If Medicare, Medicaid and private insurers were to evaporate tomorrow, what core service offerings that you provide would be the most likely to still generate revenue? What distinguishes those services from others?
  2. Where do we fit in the care continuum?
    Forget the fancy charts and graphics of think tanks and consultants showing you where you fit. Think about the patients you care for every day from the perspective of their overall care experience: where does your organization provide the greatest value to that patient’s recovery along the care continuum?
  3. Who wants to work with us?
    How do potential partners in your market determine their value? Based on that understanding, can you enhance their value? What are the risks that you would lower it? Can you effectively address those risks?

  4. How do we protect and enhance our core value?
    In healthcare, more than any other industry, the innate ability to produce value is primarily attributable to direct caregivers. What should you be doing today to ensure you protect that most valuable resource? And what should you be doing tomorrow to help those caregivers increase the value you provide to patients?


A Moment Please ?

image_thumb2Dear Colleagues:
This is a short reminder to those intellectual policy wonks out there who are interested in debating US Healthcare public policy that my firm, Artower Advisory Services, sponsors and underwrites the cost of a private Listserv discussion group. The group was created out of a remnant of what was once known as HEALTHRE – begun back in the mid-90s.

It is free to join, free to participate – and free to just lurk (read the posts of other contributors). Approval is required to help keep the list free of “junk,” but that is an automated process. Participants receive e-mails only from other registered participants that are discussing US healthcare public policy issues (i.e., no solicitation, no advertising, no spam). To sign up, simply click on the link below. You can unsubscribe just as easily if you determine it’s not for you.

Join the Debate!!
  ~ Sparky

Click here to sign up for the HC Policy Discussion Group

“Ambient Despair”

I started Sparky’s Policy Pub back in May because I believed it would be a productive and enjoyable means of sharing information, thoughts, opinions and insights on public policy issues likely to impact providers of affordable housing, aging services and post-acute/long-term care. 

Four months and 27 posts later, rather than write about the what, the how and the wherefore of healthcare policy, I want to pause and focus on the why.  The only significance of my chosen timing is the recent availability of an interview on Terry Gross’ Fresh Air: Advocate Fights ‘Ambient Despair’ In Assisted Living.   In this program she interviews Mr. Martin Bayne, a long time consumer advocate of long-term care – and current resident of an assisted living facility.

In the early 90s Martin started a web site called, Mr. Long-Term Care.  Back then while the world wide web was still in its infancy Martin was years ahead of his time in recognizing the tremendous value the Internet would offer in sourcing, aggregating and organizing content.  He embraced this vision by not only providing – but producing, through both written and audio interviews – what was widely recognized as the definitive online knowledgebase on all matters relating to long-term care in the United States.

I met Martin the way many did – through being first attracted to the tremendous resource that was Mr. Long-Term Care.  It became an indispensable means of quickly accessing statistics, research, opinion – anything that existed or was being developed to help better understand the market, operational and financial characteristics of the long-term care delivery system.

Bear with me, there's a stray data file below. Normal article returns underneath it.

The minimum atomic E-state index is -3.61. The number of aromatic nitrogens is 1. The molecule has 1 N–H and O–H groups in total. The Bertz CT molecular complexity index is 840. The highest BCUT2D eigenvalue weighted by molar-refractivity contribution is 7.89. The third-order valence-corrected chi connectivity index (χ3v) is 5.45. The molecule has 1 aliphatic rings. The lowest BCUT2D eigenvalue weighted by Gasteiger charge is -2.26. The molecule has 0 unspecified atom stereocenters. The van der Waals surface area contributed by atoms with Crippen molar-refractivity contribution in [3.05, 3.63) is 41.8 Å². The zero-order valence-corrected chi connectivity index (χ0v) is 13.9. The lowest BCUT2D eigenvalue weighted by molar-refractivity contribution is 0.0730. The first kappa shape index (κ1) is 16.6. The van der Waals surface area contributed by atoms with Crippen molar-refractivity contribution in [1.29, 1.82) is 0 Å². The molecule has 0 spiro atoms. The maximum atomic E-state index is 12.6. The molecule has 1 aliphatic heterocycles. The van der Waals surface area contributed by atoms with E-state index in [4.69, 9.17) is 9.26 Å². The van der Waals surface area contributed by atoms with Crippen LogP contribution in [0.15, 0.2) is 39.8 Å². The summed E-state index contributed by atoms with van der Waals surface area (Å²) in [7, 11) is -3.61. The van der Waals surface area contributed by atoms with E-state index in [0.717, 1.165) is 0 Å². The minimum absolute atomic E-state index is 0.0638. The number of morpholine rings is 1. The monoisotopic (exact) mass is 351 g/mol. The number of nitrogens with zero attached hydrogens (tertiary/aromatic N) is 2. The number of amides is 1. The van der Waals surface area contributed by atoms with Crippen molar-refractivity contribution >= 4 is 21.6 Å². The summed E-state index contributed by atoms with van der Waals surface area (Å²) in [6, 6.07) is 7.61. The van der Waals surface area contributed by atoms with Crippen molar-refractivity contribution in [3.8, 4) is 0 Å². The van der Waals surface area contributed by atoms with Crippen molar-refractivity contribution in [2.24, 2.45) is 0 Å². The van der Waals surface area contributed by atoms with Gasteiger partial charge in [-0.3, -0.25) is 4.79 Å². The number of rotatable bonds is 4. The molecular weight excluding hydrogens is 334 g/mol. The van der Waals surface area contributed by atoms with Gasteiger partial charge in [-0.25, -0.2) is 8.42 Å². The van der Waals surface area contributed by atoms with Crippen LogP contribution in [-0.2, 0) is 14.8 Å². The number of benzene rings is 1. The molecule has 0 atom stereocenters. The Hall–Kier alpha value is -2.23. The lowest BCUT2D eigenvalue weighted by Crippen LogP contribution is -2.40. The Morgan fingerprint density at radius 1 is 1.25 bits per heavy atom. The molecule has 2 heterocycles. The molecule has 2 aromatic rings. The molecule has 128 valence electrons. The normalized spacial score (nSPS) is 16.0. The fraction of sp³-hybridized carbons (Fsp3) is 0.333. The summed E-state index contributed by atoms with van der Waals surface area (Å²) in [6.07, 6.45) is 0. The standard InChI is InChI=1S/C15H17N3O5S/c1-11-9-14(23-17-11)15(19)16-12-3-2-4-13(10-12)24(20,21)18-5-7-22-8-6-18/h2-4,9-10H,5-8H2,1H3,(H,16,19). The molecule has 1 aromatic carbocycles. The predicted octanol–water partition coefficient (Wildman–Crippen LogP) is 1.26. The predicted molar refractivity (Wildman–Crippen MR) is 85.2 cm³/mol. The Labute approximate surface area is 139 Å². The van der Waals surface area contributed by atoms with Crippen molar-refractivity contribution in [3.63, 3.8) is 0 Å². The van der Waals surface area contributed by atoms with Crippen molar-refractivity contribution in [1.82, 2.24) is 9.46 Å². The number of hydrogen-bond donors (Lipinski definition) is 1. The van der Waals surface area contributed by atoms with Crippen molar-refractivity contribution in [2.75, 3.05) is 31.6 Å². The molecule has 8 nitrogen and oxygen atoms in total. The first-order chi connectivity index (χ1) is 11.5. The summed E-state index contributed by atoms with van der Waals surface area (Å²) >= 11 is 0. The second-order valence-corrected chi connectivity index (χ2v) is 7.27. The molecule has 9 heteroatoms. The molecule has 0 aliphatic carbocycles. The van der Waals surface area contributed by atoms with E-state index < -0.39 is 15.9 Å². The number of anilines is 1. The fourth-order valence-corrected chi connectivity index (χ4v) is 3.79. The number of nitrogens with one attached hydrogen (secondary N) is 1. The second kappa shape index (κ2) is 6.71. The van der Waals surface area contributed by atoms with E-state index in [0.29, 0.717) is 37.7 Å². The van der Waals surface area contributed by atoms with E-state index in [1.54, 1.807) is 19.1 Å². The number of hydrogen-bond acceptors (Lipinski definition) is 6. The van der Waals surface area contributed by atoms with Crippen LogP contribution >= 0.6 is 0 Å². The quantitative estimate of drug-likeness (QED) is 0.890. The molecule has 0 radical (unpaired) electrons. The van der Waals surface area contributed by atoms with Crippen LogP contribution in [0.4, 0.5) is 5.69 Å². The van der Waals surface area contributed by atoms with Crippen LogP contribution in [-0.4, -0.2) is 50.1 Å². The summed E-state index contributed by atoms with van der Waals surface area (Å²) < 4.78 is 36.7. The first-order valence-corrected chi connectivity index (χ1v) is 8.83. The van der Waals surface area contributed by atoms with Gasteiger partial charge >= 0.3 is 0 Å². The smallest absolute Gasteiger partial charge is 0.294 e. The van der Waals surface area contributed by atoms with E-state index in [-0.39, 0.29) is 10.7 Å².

Fortunately for me, my relationship with Martin went beyond just accessing his web site.  In 1998 we cofounded the National Long-Term Care Policy Institute as a reflection of our shared passion for believing there was more needed to be done in terms of taking an honest, objective and candid look at what was working – and what was not working – in our delivery system.

To compare my passion to Martin’s beyond that, however, would be a disservice to him and his life’s work.  I wanted to see change – Martin has effected change.  Some years on now, I still look fondly on the time I spent working with him.  And while we each in our own way continue to fight the good fight, as you listen to Terri Gross’ interview, you will understand why my deference is not humility but personal pride in not only having had the opportunity to learn from Martin – but being able to still consider him a friend.


Click on Mic to listen to interview . . .


Welcome to the Policy Pub

Greetings, and welcome to Sparky’s Healthcare Reform Policy Pub!!

This is my first installment, while our team is still working feverishly to create initial content for the Artower Advisory Services Web site.

Eventually – and hopefully sooner rather than later – here you will find a timely, informative sharing of knowledge, information, opinion and debate on public policy issues impacting senior housing, aging services and post-acute/long-term care organizations.

If I am successful in achieving my overarching goal, this blog will become top of mind with industry thought leaders desiring to stay at the cutting edge of awareness, understanding and insight of how Healthcare Reform policy initiatives will impact the industry and their organizations.

I know that success will depend on how diligent I am on keeping content fresh, how well I can provoke meaningful participation from others – and whether Healthcare Reform continues to offer tremendous business challenges – and opportunities.  Well, I’m pretty confident Healthcare Reform isn’t going away, so I guess it’s mostly on me.  I welcome the challenge.

So please come on in, grab a spot and let’s have some fun learning from one another in ways that will ultimately help those organizations providing life-improving housing, services and care for seniors and disabled individuals in our society.

See ya inside!

  ~ Sparky